CPM sets ball rolling for third force reunion
Athletics first with Seema�s gold
Soldier kills soldier in 3-hour battle
Prasada revolt call against Sonia
Police, pirates in cat-and-mouse game
Calcutta Weather

Thiruvananthapuram, Oct. 20: 
The debate at the CPM plenum here over paving the way for joining a Central government has become more than academic with the party taking the first step towards rediscovering the third front.

Stalwarts of the erstwhile third front are converging here this Sunday to mark a halting beginning to the reforging of an alliance that the CPM hopes can be an alternative to the Atal Behari Vajpayee-led coalition at the Centre.

The Yadav duo � Mulayam and Laloo � former Prime Minister H.D. Deve Gowda, Assam chief minister Prafulla Mahanta, and CPI general secretary A.B. Bardhan will share the platform at a seminar on Centre-state relations.

But the affair may not be just academic. �The leaders may meet after the seminar and it could be a beginning to reforging the third front,� says CPM politburo member Prakash Karat.

This morning, CPM general secretary Harkishen Singh Surjeet and Bengal chief minister Jyoti Basu made it clear that their party was going to make an all-out effort to put together a viable alternative to the Vajpayee government.

Lifting the curtain over the debate that will take place over the next two days at the special conference on updating the party programme, Basu put the exercise in perspective in his inaugural address to the over-400 delegates.

�The adoption of the party programme will enable the CPM with a clear perspective to intervene in the political life in the country in such a manner as to help reforge immediately an alternative to the BJP at the Centre,� he said.

Sunday�s gathering is significant for more reasons than one.

�This will be the first time that Laloo and Mulayam will share the same platform after they fell apart,� says Karat. This may also be an occasion for mending fences between the CPM and Mulayam Singh Yadav�s Samajwadi Party.

Relations between Laloo and Mulayam had taken a severe beating during the 1999 Bihar elections when the Samajwadi Party leader had pitted candidates against Laloo. There was also a parting of ways between Mulayam and the CPM after the former refused to support a Sonia Gandhi-led government at the Centre, forcing another general election and catapulting the National Democratic Alliance to power.

Karat believes the Uttar Pradesh Assembly elections next year will play a crucial role in the realignment of political forces and the recrudescence of the third front.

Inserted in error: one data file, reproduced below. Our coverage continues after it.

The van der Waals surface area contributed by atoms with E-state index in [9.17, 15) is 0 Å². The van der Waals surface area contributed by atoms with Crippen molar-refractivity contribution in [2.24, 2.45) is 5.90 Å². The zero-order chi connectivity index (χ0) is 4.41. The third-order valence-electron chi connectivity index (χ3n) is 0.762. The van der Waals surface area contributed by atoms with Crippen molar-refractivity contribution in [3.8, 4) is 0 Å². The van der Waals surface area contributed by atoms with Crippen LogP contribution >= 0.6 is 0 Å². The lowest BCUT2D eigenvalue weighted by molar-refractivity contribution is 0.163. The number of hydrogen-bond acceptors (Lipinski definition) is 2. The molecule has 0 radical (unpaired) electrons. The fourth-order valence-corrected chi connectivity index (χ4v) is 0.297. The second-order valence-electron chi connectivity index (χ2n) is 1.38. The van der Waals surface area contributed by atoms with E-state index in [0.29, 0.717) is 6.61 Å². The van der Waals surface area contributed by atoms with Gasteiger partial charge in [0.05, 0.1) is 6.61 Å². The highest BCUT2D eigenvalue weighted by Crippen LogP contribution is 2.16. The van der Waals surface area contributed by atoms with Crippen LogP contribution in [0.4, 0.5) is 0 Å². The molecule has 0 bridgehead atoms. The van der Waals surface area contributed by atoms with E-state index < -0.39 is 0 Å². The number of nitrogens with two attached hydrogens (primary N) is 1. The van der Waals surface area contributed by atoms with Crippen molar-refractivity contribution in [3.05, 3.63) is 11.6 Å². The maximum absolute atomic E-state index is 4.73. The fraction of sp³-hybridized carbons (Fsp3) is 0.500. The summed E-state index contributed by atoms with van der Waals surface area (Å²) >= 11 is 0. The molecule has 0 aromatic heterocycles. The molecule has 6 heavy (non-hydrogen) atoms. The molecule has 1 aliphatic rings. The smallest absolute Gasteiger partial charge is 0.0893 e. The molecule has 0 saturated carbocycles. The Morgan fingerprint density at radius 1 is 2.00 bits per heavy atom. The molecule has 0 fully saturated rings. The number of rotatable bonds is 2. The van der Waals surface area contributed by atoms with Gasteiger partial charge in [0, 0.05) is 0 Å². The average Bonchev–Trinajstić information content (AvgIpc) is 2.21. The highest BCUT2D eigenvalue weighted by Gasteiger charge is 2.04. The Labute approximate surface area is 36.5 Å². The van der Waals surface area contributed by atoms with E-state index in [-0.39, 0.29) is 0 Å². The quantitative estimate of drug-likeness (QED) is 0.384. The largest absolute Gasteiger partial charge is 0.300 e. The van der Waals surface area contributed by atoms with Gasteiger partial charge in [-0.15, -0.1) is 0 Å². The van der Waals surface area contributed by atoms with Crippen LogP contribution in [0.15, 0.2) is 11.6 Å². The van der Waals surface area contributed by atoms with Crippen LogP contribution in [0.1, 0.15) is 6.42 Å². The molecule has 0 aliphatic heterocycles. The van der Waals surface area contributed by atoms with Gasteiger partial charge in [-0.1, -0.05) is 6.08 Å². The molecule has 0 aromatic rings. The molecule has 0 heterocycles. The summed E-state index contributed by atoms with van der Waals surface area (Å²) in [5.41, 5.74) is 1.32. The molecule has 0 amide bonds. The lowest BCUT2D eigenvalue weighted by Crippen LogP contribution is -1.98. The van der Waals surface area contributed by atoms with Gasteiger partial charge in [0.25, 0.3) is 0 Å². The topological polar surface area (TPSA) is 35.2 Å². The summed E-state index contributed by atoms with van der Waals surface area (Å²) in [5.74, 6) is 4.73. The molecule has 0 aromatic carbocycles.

�Going by the trend, Mulayam should be able to win in Uttar Pradesh and then the BJP�s alliance in the state will start crumbling � something that will also have a spillover effect on the NDA government,� says Karat.

The CPM is, however, not pinning much hope on Telugu Desam leader and Andhra chief minister Chandrababu Naidu who was once a pivot of the third front.

�There is a lot of bitterness between us after the police in Andhra Pradesh violently attacked the electricity workers protesting a hike in the charges,� says Karat.

The party, however, is hoping to wean away entities like the Dravida Munnetra Kazhagham (DMK) which quit the third front and joined the NDA government following the CPM�s proximity to the Congress.    

Calcutta, Oct. 20: 
Just as Sourav Ganguly�s men went a long way in clearing cricket of the match-fixing stain with a refreshing performance in Nairobi, one Seema Antil rose above the script at the world junior championships in Santiago yesterday to give Indian athletics a golden shot in the arm.

The 17-year-old Seema struck gold in women�s discus with a 55.27-metre effort to relegate Chinese Shaoyana Xu (54.41) and German Jana Tucholke (53.97) to silver and bronze standard.

It happens to be India�s first medal of any colour in a world championship � junior or senior.

This landmark performance couldn�t have been better timed by the girl from Khewra, a village in the Sonepat district of Haryana. With doping allegations flying thick and fast, especially after another Olympic �misadventure�, Indian athletics can do with a few more Seema Antils.

Seema actually served notice of her potential at the Open National championships here last week when she beat national record-holder Neelam J. Singh to the gold. Her winning throw at the SAI Eastern Centre (Salt Lake) was a career-best 57.20, almost two metres more than her golden hurl yesterday.

Seema had also won the shot put silver at the Open Nationals, with a 14.41m throw. Discus, however, is her favourite event.

In Santiago, Seema was leading after the third round with 53.26, but Xu snatched the lead after Round IV with a throw of 54.41. Seema, however, came up with a fifth-round heave of 55.27 to seal gold.